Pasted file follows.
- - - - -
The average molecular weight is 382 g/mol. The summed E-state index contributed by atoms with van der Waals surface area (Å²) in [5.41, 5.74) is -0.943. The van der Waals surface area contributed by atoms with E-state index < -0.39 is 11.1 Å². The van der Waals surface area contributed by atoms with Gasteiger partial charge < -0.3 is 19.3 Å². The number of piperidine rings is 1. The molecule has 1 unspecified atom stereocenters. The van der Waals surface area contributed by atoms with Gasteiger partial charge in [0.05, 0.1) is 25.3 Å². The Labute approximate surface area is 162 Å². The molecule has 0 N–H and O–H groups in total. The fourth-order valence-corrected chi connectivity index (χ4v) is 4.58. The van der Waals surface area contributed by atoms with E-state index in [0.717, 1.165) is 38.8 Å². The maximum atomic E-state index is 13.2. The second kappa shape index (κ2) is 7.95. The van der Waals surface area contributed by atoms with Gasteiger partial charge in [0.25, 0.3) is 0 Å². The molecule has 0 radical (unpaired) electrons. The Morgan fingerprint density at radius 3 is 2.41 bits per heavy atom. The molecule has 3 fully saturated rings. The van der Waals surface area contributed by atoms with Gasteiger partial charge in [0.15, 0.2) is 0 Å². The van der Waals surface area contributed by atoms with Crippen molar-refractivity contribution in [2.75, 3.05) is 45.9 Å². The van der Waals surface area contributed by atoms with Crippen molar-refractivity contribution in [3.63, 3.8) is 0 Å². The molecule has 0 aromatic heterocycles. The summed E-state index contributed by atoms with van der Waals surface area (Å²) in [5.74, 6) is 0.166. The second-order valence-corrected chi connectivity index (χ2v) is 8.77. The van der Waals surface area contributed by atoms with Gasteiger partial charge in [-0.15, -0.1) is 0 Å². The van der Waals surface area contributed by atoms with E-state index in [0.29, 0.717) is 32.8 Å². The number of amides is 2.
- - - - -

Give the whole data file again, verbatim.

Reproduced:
The average molecular weight is 382 g/mol. The summed E-state index contributed by atoms with van der Waals surface area (Å²) in [5.41, 5.74) is -0.943. The van der Waals surface area contributed by atoms with E-state index < -0.39 is 11.1 Å². The van der Waals surface area contributed by atoms with Gasteiger partial charge < -0.3 is 19.3 Å². The number of piperidine rings is 1. The molecule has 1 unspecified atom stereocenters. The van der Waals surface area contributed by atoms with Gasteiger partial charge in [0.05, 0.1) is 25.3 Å². The Labute approximate surface area is 162 Å². The molecule has 0 N–H and O–H groups in total. The fourth-order valence-corrected chi connectivity index (χ4v) is 4.58. The van der Waals surface area contributed by atoms with E-state index in [0.717, 1.165) is 38.8 Å². The maximum atomic E-state index is 13.2. The second kappa shape index (κ2) is 7.95. The van der Waals surface area contributed by atoms with Gasteiger partial charge in [0.25, 0.3) is 0 Å². The molecule has 0 radical (unpaired) electrons. The Morgan fingerprint density at radius 3 is 2.41 bits per heavy atom. The molecule has 3 fully saturated rings. The van der Waals surface area contributed by atoms with Gasteiger partial charge in [0.15, 0.2) is 0 Å². The van der Waals surface area contributed by atoms with Crippen molar-refractivity contribution in [2.75, 3.05) is 45.9 Å². The van der Waals surface area contributed by atoms with Crippen molar-refractivity contribution in [3.63, 3.8) is 0 Å². The molecule has 0 aromatic heterocycles. The summed E-state index contributed by atoms with van der Waals surface area (Å²) in [5.74, 6) is 0.166. The second-order valence-corrected chi connectivity index (χ2v) is 8.77. The van der Waals surface area contributed by atoms with Gasteiger partial charge in [-0.15, -0.1) is 0 Å². The van der Waals surface area contributed by atoms with E-state index in [0.29, 0.717) is 32.8 Å². The number of amides is 2.